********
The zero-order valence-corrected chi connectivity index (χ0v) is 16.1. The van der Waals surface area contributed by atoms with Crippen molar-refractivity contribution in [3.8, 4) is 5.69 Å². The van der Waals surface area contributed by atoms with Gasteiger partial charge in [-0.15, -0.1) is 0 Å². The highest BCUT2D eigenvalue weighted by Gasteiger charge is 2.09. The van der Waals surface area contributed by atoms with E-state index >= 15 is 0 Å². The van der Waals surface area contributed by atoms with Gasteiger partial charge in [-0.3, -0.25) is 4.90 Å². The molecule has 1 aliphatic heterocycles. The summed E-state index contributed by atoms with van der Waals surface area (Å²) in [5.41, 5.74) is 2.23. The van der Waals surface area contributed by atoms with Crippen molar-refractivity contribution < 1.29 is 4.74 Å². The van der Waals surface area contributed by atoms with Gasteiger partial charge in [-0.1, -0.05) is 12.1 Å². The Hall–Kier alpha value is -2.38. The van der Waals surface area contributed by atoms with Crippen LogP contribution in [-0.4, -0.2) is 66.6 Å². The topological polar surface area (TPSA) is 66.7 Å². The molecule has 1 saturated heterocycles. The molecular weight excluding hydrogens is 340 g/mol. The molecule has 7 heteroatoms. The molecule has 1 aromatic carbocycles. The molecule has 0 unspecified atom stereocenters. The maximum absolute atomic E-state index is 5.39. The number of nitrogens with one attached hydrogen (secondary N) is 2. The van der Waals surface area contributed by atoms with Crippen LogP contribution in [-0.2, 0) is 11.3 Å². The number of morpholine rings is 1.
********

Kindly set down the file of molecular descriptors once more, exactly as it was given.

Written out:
The zero-order valence-corrected chi connectivity index (χ0v) is 16.1. The van der Waals surface area contributed by atoms with Crippen molar-refractivity contribution in [3.8, 4) is 5.69 Å². The van der Waals surface area contributed by atoms with Gasteiger partial charge in [-0.15, -0.1) is 0 Å². The highest BCUT2D eigenvalue weighted by Gasteiger charge is 2.09. The van der Waals surface area contributed by atoms with E-state index >= 15 is 0 Å². The van der Waals surface area contributed by atoms with Gasteiger partial charge in [-0.3, -0.25) is 4.90 Å². The molecule has 1 aliphatic heterocycles. The summed E-state index contributed by atoms with van der Waals surface area (Å²) in [5.41, 5.74) is 2.23. The van der Waals surface area contributed by atoms with Crippen molar-refractivity contribution < 1.29 is 4.74 Å². The van der Waals surface area contributed by atoms with Gasteiger partial charge in [-0.1, -0.05) is 12.1 Å². The Hall–Kier alpha value is -2.38. The van der Waals surface area contributed by atoms with Crippen LogP contribution in [-0.4, -0.2) is 66.6 Å². The topological polar surface area (TPSA) is 66.7 Å². The molecule has 1 saturated heterocycles. The molecular weight excluding hydrogens is 340 g/mol. The molecule has 7 heteroatoms. The molecule has 1 aromatic carbocycles. The molecule has 0 unspecified atom stereocenters. The maximum absolute atomic E-state index is 5.39. The number of nitrogens with one attached hydrogen (secondary N) is 2. The van der Waals surface area contributed by atoms with Crippen LogP contribution in [-0.2, 0) is 11.3 Å². The number of morpholine rings is 1.